TAMPA, Fla. (WFLA) — The Food and Drug Administration has issued a warning about potentially contaminated raw oysters that have been shipped to more than a dozen states.
This week, the FDA announced that oysters harvested from parts of Baynes Sound in British Columbia, Canada, were possibly linked to an outbreak of norovirus in several states in the United States. The oysters were shipped to restaurants and retailers in at least 13 states, but possibly more “through additional distribution” in the United States, writes the FDA.
It is recommended for restaurants or outlets in California, Colorado, Florida, Hawaii, Illinois, Massachusetts, Minnesota, New Jersey, Nevada, New York, Oregon, of Texas and Washington to discard or return harvested oysters to the following locations:
- Baynes Sound: #1407063, #1411206, #278737 in BC 14-8 and #1400036, in BC 14-15
The words “Baynes Sound” will also appear on the labels. Other identifying information is available on the FDA website.
Restaurant owners and retailers are also asked to disinfect all surfaces that oysters may have come into contact with.
As of April 4, the Centers for Disease Control and Prevention had received 91 reports of illnesses linked to the outbreak. It is possible that the true number of illnesses is much higher, since many people do not seek treatment. State and local health authorities are also not required to report cases to a national database.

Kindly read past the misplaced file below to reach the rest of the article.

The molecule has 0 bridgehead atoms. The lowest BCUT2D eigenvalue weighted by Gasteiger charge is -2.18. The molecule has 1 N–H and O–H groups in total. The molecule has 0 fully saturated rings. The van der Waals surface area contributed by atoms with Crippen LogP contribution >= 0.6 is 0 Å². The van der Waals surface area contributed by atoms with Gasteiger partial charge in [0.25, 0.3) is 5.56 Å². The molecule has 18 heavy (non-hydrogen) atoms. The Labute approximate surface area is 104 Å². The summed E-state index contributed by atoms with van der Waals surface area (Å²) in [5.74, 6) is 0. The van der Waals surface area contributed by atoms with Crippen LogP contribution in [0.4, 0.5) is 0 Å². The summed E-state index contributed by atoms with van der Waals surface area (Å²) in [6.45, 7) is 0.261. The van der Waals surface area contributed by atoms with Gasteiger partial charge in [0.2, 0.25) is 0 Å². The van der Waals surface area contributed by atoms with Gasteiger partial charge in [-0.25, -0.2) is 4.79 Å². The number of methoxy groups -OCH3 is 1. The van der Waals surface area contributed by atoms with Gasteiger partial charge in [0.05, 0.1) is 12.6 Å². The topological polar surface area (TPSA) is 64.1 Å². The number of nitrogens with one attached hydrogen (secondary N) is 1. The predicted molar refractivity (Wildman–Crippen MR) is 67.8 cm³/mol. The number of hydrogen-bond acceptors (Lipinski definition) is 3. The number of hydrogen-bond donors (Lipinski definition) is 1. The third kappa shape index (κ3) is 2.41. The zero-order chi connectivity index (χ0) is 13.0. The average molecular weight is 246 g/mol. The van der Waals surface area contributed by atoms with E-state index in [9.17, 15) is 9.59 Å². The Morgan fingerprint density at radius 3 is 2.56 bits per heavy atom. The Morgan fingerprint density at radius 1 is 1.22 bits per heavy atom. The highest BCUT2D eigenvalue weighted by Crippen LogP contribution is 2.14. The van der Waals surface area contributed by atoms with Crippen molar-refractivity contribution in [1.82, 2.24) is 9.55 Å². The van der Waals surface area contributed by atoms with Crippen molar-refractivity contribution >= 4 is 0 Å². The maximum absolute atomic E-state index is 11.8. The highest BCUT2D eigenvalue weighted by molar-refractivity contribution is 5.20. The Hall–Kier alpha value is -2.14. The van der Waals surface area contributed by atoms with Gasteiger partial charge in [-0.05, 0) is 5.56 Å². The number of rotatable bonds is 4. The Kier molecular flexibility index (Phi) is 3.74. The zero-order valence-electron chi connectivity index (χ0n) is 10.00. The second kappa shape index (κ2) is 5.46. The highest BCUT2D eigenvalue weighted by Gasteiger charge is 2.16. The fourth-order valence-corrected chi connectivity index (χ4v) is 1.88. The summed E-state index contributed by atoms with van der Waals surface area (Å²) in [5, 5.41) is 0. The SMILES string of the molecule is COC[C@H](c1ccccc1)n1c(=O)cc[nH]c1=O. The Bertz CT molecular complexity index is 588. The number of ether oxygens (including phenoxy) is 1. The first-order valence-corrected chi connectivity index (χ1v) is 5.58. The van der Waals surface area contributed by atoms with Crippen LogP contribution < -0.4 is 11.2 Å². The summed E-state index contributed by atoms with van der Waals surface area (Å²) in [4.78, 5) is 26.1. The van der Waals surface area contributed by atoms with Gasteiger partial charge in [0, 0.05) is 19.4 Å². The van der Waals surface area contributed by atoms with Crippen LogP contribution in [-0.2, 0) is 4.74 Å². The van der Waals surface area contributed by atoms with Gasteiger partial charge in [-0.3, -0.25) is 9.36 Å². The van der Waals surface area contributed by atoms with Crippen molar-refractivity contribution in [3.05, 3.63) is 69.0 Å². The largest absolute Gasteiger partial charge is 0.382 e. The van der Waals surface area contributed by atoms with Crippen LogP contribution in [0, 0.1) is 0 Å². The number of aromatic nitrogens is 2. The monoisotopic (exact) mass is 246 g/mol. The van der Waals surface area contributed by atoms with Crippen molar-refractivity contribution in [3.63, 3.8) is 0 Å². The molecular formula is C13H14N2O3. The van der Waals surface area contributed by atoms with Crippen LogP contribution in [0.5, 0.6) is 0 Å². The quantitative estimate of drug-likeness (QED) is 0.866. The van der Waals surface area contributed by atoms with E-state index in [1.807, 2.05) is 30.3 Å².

The ongoing FDA investigation is working to determine where, exactly, the oysters were served or distributed based on interviews with those who fell ill.
Norovirus is currently the most common cause of foodborne illness in the United States, where it is responsible for about 20 million cases each year, according to CDC estimates. It is largely contracted by ingesting contaminated food or water, or coming into contact with contaminated surfaces or other infected people. Symptoms include diarrhea and vomiting, among others, which can lead to dehydration. Children, the elderly and people with weakened immune systems are more likely to suffer from serious illness or die from infection, although people of all ages are still at risk, according to the CDC.
“Anyone who eats raw shellfish is at risk of contracting norovirus,” the agency notes.